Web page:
But indexing won't always true things up. When that's the case and the rotors are hubless, GM has been calling since 2001 for the use of Brake Align's tapered shims rather than resurfacing whenever feasible. One argument in favor of not turning rotors strictly for truing is that cutting them removes metal, shortening service life. And if the rotors are either new or used smoothies, turning could remove a more-desirable surface finish than you may be able to achieve with a lathe.
Brake Align's process is simple. When excessive runout is found, note its amount and mark the high spot.
Place the appropriately tapered runout-correction plate from the assortment for the vehicle family being serviced between the hub and rotor, with the V-notch in the plate lined up with the high spot. Assemble. You probably want to verify your success by taking another dial-indicator reading.
Thomas "Tommy" Saunders, president of Accu Industries, makers of AccuTurn bench and on-car lathes, developed the Brake Align procedure.
DON'T TOSS YOUR ON-CAR LATHE YET
Even if every vehicle manufacturer eventually endorses the use of Brake Align shims, on-car lathes will still be necessary. Of course, as of right now, nearly every automaker requires on-car machining for warranty maintenance when resurfacing is needed. Besides, David Scribner of Hunter Engineering points out that not all rotors slip off and on as easily as hubless rotors do (or theoretically should).
"Removing and replacing a trapped rotor for bench-resurfacing can take up to an hour-and-a-half per side," he says. That kind of disassembly requirement would also apply if shimming between rotor and hub.
On-car resurfacing technology has been evolving, too. Scribner notes that Hunter's current series of lathes incorporates variable-speed machining to combat chatter, as well as an intermittent tool feed.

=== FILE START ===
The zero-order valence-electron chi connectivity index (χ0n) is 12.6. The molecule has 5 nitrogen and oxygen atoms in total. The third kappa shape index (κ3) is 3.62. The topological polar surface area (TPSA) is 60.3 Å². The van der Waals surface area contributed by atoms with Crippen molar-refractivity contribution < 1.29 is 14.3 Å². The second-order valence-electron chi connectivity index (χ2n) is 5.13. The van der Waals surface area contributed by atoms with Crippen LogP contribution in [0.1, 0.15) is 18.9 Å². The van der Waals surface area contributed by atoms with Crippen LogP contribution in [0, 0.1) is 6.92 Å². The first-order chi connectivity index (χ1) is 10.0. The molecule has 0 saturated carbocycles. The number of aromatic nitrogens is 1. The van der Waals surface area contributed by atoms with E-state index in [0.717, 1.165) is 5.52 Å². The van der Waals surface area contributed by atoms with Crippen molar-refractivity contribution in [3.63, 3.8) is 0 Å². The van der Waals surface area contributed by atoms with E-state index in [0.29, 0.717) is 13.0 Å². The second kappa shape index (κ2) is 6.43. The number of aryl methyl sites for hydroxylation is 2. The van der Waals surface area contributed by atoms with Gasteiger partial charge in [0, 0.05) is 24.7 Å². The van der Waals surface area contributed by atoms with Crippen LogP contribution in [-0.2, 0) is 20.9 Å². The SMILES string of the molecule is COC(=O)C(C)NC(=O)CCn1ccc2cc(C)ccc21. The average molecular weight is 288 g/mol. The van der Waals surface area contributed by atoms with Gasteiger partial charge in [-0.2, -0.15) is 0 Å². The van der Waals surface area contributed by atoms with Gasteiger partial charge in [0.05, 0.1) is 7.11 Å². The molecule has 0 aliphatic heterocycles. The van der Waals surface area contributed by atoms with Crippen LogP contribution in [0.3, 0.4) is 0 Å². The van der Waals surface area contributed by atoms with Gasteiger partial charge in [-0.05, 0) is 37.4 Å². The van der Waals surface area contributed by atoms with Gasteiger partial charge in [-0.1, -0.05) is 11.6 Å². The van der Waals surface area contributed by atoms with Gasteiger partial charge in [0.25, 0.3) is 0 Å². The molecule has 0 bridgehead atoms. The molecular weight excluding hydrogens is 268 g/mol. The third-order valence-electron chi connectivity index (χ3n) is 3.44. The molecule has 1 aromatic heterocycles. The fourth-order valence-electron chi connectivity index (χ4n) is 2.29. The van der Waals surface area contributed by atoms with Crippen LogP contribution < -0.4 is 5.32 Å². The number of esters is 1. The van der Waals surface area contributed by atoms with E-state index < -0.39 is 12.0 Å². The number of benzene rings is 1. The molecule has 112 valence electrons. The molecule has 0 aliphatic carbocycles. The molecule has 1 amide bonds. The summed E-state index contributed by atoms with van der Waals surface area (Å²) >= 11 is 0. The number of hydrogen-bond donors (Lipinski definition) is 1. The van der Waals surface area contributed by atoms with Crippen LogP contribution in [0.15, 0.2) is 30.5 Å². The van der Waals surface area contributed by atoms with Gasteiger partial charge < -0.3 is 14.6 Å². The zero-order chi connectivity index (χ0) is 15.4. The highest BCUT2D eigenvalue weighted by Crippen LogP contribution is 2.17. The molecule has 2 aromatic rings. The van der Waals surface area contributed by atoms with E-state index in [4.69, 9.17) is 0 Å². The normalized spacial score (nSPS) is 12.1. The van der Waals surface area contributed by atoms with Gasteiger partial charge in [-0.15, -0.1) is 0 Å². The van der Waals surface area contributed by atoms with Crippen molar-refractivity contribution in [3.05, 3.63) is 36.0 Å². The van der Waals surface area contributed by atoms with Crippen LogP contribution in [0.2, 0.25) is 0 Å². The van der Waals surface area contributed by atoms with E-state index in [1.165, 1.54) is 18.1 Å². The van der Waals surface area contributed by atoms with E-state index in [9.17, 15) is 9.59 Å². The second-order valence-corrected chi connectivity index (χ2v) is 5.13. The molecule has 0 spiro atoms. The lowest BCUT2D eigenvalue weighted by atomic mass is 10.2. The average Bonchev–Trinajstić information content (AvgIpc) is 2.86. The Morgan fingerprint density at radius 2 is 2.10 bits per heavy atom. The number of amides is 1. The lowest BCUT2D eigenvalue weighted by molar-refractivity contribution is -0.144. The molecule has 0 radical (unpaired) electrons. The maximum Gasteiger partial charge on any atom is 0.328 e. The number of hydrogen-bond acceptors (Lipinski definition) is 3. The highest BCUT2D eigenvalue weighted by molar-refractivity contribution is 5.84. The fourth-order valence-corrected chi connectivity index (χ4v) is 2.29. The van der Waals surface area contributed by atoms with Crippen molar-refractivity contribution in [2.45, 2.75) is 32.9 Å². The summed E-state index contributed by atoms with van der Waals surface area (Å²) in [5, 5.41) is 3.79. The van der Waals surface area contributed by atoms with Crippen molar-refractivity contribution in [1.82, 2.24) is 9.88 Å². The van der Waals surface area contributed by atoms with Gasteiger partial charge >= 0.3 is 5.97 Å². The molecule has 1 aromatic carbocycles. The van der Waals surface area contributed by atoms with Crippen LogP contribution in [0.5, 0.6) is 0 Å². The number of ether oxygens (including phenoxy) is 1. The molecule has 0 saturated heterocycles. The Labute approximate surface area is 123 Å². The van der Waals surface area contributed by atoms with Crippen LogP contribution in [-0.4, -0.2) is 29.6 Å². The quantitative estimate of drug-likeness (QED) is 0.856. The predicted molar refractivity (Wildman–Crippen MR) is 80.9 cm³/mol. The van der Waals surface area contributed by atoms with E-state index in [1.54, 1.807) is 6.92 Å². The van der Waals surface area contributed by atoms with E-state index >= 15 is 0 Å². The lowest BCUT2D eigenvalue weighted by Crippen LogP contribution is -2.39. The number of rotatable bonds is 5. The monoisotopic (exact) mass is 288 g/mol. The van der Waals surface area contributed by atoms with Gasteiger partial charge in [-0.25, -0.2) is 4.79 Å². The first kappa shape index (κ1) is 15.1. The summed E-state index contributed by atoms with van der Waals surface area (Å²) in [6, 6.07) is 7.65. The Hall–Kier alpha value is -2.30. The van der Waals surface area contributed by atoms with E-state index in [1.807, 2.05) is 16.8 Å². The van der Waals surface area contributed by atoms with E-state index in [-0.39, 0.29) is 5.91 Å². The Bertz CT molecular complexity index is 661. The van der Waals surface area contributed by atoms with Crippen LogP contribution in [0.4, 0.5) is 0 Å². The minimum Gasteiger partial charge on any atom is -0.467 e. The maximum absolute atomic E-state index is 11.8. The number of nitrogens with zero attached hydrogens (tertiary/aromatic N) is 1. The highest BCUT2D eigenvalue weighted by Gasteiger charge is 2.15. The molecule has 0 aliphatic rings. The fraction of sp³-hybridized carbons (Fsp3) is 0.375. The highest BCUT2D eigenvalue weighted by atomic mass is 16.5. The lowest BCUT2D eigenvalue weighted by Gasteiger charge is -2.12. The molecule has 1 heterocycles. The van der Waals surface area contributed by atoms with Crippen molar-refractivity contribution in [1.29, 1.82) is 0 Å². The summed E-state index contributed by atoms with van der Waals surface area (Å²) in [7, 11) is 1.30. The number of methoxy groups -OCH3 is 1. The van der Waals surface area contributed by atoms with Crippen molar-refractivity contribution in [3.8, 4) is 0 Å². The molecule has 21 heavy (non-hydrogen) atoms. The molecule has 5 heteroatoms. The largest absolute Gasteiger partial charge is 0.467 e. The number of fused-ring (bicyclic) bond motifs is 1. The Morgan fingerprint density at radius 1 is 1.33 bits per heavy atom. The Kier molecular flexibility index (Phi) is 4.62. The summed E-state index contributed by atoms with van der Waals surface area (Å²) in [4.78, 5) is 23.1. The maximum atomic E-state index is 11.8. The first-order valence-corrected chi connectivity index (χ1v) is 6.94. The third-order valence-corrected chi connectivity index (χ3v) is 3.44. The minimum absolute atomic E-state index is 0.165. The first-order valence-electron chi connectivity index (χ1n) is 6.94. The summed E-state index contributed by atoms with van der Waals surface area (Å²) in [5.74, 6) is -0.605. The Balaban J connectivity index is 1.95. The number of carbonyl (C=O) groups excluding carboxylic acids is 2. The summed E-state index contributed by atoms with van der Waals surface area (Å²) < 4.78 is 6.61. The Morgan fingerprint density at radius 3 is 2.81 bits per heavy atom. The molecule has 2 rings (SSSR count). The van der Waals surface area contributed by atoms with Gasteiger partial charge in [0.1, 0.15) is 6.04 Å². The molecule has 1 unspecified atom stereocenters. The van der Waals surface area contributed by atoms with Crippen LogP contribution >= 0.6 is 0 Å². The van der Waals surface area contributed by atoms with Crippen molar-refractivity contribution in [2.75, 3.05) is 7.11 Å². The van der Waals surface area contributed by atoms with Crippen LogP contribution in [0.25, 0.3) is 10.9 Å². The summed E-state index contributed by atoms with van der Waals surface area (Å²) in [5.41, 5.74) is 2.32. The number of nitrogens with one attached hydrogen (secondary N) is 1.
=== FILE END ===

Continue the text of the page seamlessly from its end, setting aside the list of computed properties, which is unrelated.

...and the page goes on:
What does all this mean? When servicing rotors, you have two options: shim or cut the rotors. Shim the rotors with runout-correction plates when rotor design and condition make it feasible, though right now only GM is saying to go ahead and do it.
But most vehicle makers call for the use of on-car lathes when resurfacing is needed, and on-car lathes are the tools of choice when rotors are trapped or hubbed.
I may have sent over more pics, and if you would like to use one I haven't captioned, let me know and I'll provide its background and caption. But I've picked out the ones I think work well, and here's the info.
DTV Views New.PDF is courtesy of Brake Align and it's a good illustration of how runout leads to DTV. Pretty self-explanatory, too. I didn't send it before because it includes a small mistake. But it's probably easy to fix, so I'm sending it. The error is in the caption under the left rotor. It says "Lateral runout caused by this rotor..." Can you black out the word "by?"
The PDF "Exploded view of caliper," etc. is also courtesy of Brake Align. It's a graphic explanation of how to use Brake Align.